October 18, 2016
The government must continue to face an attorney’s lawsuit saying its PRISM program unlawfully captures and intercepts substantially all emails American citizens send, according to a recent federal appeals court decision.
Elliott J. Schuchardt, an attorney representing himself in the case, has plausibly claimed the government unlawfully searched and seized his emails through PRISM, which he calls a bulk-collection program and “virtual dragnet,” the 3rd U.S. Circuit Court of Appeals ruled.
Without ruling on the merits of Schuchardt’s lawsuit or even whether the attorney has actual standing to move forward with his case, the 3rd Circuit vacated the trial judge’s dismissal order.
Schuchardt responded to the decision in an email, saying he is very pleased the appeals court recognized the case’s important issues and allowed it to move forward.
“It is our contention that the U.S. government is storing the full content of email in the United States, without a warrant and without a court order,” he said.
“When this case is over, we believe that this process will be brought under the auspices of the federal judiciary, as required by the Fourth Amendment,” he added.
The government did not immediately respond to a request for comment about the decision.
Dickinson handles matters involving data privacy and security issues, but he was not involved with this case.
“The technical capabilities of the federal government, as an example the NSA’s PRISM program, exceed the ken of the average computer geek let alone U.S. citizens who are not technically adept,” he said in an email.
“As a group, we need to engage in a meaningful conversation about the appropriate extent of privacy protections as this is an area of the law, the development of which lags behind the growth of technology,” he wrote.
U.S. Circuit Judge Thomas M. Hardiman wrote the panel’s decision.
Snowden ‘exposes’ PRISM program
According to Judge Hardiman’s opinion, Schuchardt sued the government in the U.S. District Court for the Western District of Pennsylvania in June 2014.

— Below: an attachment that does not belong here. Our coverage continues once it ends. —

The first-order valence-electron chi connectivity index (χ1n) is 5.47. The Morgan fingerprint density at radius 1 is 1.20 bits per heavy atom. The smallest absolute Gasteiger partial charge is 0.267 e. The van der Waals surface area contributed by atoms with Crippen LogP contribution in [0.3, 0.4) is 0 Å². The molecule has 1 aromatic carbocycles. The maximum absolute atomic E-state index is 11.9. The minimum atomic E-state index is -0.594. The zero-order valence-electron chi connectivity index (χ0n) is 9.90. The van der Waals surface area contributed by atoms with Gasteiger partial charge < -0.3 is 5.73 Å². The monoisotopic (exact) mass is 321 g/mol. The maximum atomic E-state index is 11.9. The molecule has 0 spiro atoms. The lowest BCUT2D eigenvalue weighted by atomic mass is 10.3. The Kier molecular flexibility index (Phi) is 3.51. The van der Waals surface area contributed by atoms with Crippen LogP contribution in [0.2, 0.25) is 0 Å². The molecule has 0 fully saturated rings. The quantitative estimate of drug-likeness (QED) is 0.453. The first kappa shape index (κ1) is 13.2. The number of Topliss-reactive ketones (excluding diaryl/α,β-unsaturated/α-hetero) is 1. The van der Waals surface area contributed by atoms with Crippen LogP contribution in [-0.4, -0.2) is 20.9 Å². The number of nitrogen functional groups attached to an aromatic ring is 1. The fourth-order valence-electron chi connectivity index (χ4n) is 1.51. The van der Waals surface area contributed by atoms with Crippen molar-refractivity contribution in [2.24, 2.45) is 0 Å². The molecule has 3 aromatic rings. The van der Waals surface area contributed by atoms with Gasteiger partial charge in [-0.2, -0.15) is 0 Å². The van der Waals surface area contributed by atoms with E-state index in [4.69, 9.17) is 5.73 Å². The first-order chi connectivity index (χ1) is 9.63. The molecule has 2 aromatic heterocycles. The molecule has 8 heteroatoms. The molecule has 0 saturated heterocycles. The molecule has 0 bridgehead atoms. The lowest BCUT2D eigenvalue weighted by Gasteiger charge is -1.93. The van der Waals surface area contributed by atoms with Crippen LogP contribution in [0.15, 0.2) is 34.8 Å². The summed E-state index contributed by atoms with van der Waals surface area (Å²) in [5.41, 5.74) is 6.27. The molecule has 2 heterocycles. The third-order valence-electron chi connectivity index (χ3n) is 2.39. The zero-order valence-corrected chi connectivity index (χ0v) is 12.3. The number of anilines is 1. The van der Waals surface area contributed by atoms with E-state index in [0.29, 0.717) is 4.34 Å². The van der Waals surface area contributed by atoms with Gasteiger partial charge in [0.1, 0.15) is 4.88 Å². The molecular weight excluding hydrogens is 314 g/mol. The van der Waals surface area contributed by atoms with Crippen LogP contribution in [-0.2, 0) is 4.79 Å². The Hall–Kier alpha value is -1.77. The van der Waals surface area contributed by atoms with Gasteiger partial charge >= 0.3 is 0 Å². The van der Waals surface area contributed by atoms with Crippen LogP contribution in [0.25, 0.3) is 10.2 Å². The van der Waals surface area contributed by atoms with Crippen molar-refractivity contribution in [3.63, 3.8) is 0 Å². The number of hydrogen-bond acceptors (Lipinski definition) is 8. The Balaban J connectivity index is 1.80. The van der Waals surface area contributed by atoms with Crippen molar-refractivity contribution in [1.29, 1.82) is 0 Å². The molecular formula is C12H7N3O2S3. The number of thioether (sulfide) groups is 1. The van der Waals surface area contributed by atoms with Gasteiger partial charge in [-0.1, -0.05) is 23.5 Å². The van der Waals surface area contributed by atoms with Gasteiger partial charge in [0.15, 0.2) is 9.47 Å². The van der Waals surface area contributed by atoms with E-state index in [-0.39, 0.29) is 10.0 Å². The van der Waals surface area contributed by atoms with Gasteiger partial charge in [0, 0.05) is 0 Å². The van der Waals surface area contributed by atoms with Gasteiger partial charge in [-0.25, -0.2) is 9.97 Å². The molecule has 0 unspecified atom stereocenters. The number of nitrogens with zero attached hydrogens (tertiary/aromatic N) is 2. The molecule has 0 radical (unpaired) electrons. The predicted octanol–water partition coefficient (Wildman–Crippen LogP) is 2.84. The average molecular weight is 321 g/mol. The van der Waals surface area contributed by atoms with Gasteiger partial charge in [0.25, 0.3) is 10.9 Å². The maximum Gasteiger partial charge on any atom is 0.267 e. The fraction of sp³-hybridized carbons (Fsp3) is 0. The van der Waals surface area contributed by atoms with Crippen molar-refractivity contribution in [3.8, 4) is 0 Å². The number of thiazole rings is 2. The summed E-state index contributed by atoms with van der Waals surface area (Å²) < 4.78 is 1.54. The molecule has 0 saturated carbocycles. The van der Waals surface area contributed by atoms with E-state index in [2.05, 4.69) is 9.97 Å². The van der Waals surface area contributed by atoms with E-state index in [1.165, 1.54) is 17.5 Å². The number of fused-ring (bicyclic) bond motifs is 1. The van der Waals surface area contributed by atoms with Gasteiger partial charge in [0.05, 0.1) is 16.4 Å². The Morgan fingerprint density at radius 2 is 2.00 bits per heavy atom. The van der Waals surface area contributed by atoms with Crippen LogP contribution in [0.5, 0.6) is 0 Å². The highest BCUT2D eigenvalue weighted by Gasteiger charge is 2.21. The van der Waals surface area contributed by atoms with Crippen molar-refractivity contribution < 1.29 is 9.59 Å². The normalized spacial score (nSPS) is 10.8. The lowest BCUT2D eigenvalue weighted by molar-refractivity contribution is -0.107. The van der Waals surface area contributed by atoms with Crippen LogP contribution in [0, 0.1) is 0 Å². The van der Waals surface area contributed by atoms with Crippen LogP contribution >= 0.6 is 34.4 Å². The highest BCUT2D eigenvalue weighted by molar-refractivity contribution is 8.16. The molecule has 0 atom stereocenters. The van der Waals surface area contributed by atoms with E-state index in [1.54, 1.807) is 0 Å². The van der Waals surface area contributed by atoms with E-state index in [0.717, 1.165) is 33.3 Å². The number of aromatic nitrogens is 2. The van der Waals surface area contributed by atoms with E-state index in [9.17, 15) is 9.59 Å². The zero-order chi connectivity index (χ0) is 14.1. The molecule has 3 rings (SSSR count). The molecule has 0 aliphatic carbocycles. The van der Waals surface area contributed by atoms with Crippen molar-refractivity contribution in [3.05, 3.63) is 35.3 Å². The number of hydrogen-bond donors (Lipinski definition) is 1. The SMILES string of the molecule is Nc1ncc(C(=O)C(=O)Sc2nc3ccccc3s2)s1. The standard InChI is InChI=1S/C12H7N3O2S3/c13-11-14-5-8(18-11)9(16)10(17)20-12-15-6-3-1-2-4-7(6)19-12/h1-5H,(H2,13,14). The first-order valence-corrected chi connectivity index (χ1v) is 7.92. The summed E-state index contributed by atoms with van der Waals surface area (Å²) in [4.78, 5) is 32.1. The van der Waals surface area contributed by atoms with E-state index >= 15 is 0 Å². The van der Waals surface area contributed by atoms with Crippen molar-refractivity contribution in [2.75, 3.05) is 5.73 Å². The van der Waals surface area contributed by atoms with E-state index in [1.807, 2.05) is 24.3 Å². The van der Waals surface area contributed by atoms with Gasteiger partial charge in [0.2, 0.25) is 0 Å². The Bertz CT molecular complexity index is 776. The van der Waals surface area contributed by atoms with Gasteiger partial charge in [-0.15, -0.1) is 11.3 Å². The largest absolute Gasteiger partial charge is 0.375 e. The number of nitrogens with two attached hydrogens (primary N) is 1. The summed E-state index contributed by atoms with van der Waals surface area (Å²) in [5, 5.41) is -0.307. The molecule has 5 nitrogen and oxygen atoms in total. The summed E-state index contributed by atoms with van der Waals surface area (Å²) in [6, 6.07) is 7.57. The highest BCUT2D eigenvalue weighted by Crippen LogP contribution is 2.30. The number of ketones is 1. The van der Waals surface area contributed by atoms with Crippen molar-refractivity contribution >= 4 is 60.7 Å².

He named President Barack Obama, National Intelligence Director James R. Clapper, FBI Director James B. Comey and NSA Director Adm. Michael S. Rogers as defendants.
According to Schuchardt’s complaint, the government runs a surveillance program called PRISM that intercepts, monitors and stores online communications from substantially all Americans, including his own.
Using its authority under Section 702 of the Foreign Intelligence Surveillance Act, 50 U.S.C.A. § 1881a, PRISM allows the government to collect virtually all U.S. citizens’ online communications in bulk to mine for data about terrorists, the suit says.
This bulk-collection program violates the Fourth Amendment, according to the complaint.
To support his allegations, Schuchardt’s complaint cited articles from prominent newspapers about the surveillance program, including a June 7, 2013, article in The Guardian, which excerpted classified materials about PRISM released by former government contractor Edward Snowden.
Through PRISM the government has obtained direct access to widely used email and internet service providers such as Google, Apple and Yahoo, Schuchardt said.
The Guardian article also notes the precise dates the government obtained access to Google and Yahoo, services that Schuchardt uses, according to his complaint.
The government moved to dismiss Schuchardt’s suit, arguing the court lacked subject matter jurisdiction because the attorney did not have constitutional standing to sue.
U.S. District Judge Cathy Bissoon in Pittsburgh agreed with the government and dismissed Schuchardt’s case.
According to the District Court, Schuchardt had not identified any facts to support claims his personal email was swept up in the government’s alleged surveillance program. Schuchardt v. Obama, No. 14-cv-705, 2015 WL 5732117 (W.D. Pa. Sept. 30, 2015).
On appeal, the 3rd Circuit vacated Judge Bissoon’s decision, which had relied on a facial challenge to the court’s jurisdiction, the opinion said.
When reviewing a facial challenge under Rule 12(b)(1) of the Federal Rules of Civil Procedure, F.R.C.P. 12(b)(1), a judge must decide if a party plausibly pleaded that the court has subject matter jurisdiction, according to the 3rd Circuit’s opinion.
Article III Constitutional standing requires that plaintiffs allege they have suffered a concrete and particularized injury to pursue their case in federal court.
Schuchardt sufficiently pleaded a concrete and particularized Fourth Amendment injury, plausibly alleging the PRISM program collects virtually all American’s emails from Google and Yahoo, two email services he uses, Judge Hardiman said.
These allegations are enough to allow him to move forward with his case.
“Our decision today is narrow: We hold only that Schuchardt’s second amended complaint pleaded his standing to sue for a violation of his Fourth Amendment right to be free from unreasonable searches and seizures,” Judge Hardiman wrote.
On remand, the government may still file a factual challenge to the court’s jurisdiction and may still raise any applicable privileges, such as the state secrets doctrine, to Schuchardt’s request for jurisdictional discovery, the 3rd Circuit opinion said.